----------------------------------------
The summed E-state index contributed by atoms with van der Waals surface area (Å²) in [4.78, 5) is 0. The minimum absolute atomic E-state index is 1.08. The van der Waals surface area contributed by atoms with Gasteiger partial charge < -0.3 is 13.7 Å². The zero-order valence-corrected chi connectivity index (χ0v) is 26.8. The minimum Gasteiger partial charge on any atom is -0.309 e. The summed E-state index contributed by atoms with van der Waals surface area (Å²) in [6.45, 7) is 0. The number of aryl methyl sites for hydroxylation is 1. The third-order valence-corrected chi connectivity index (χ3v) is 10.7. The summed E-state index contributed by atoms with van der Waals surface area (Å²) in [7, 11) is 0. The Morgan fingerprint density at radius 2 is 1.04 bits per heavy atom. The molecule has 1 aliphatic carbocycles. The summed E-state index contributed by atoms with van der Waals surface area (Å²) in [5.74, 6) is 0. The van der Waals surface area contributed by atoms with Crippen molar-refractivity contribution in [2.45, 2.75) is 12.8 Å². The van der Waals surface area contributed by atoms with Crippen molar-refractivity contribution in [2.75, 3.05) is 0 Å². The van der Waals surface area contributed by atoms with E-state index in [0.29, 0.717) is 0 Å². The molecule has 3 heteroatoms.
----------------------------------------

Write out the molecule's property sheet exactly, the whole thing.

The summed E-state index contributed by atoms with van der Waals surface area (Å²) in [4.78, 5) is 0. The minimum absolute atomic E-state index is 1.08. The van der Waals surface area contributed by atoms with Gasteiger partial charge < -0.3 is 13.7 Å². The zero-order valence-corrected chi connectivity index (χ0v) is 26.8. The minimum Gasteiger partial charge on any atom is -0.309 e. The summed E-state index contributed by atoms with van der Waals surface area (Å²) in [6.45, 7) is 0. The number of aryl methyl sites for hydroxylation is 1. The third-order valence-corrected chi connectivity index (χ3v) is 10.7. The summed E-state index contributed by atoms with van der Waals surface area (Å²) in [7, 11) is 0. The Morgan fingerprint density at radius 2 is 1.04 bits per heavy atom. The molecule has 1 aliphatic carbocycles. The summed E-state index contributed by atoms with van der Waals surface area (Å²) in [5.74, 6) is 0. The van der Waals surface area contributed by atoms with Crippen molar-refractivity contribution in [2.45, 2.75) is 12.8 Å². The van der Waals surface area contributed by atoms with Crippen molar-refractivity contribution in [2.75, 3.05) is 0 Å². The van der Waals surface area contributed by atoms with E-state index in [0.29, 0.717) is 0 Å². The molecule has 3 heteroatoms.